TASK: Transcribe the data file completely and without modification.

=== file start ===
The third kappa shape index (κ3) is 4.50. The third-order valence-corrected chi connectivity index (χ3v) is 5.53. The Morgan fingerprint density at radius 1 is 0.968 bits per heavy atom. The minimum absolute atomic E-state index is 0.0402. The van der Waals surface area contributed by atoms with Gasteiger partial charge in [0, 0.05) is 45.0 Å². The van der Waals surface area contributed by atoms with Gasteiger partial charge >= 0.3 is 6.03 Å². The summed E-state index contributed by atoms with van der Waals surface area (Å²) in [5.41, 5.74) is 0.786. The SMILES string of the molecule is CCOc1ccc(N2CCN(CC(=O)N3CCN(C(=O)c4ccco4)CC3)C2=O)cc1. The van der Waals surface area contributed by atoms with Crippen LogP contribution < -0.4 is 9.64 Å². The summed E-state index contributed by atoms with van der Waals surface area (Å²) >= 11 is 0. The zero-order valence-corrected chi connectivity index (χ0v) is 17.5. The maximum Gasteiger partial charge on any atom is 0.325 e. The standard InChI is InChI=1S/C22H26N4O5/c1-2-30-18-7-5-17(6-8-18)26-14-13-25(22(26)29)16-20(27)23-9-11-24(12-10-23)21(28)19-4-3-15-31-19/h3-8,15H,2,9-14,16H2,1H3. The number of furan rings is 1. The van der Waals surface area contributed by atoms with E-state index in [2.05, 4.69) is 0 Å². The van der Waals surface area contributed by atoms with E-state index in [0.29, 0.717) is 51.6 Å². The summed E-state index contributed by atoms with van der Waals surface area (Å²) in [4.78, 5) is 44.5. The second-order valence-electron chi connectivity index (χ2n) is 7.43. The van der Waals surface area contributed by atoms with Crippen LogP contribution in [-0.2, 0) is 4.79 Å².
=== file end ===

The third kappa shape index (κ3) is 4.50. The third-order valence-corrected chi connectivity index (χ3v) is 5.53. The Morgan fingerprint density at radius 1 is 0.968 bits per heavy atom. The minimum absolute atomic E-state index is 0.0402. The van der Waals surface area contributed by atoms with Gasteiger partial charge in [0, 0.05) is 45.0 Å². The van der Waals surface area contributed by atoms with Gasteiger partial charge >= 0.3 is 6.03 Å². The summed E-state index contributed by atoms with van der Waals surface area (Å²) in [5.41, 5.74) is 0.786. The SMILES string of the molecule is CCOc1ccc(N2CCN(CC(=O)N3CCN(C(=O)c4ccco4)CC3)C2=O)cc1. The van der Waals surface area contributed by atoms with Crippen LogP contribution < -0.4 is 9.64 Å². The summed E-state index contributed by atoms with van der Waals surface area (Å²) >= 11 is 0. The zero-order valence-corrected chi connectivity index (χ0v) is 17.5. The maximum Gasteiger partial charge on any atom is 0.325 e. The standard InChI is InChI=1S/C22H26N4O5/c1-2-30-18-7-5-17(6-8-18)26-14-13-25(22(26)29)16-20(27)23-9-11-24(12-10-23)21(28)19-4-3-15-31-19/h3-8,15H,2,9-14,16H2,1H3. The number of furan rings is 1. The van der Waals surface area contributed by atoms with E-state index in [2.05, 4.69) is 0 Å². The van der Waals surface area contributed by atoms with E-state index in [0.29, 0.717) is 51.6 Å². The summed E-state index contributed by atoms with van der Waals surface area (Å²) in [4.78, 5) is 44.5. The second-order valence-electron chi connectivity index (χ2n) is 7.43. The van der Waals surface area contributed by atoms with Crippen LogP contribution in [-0.2, 0) is 4.79 Å².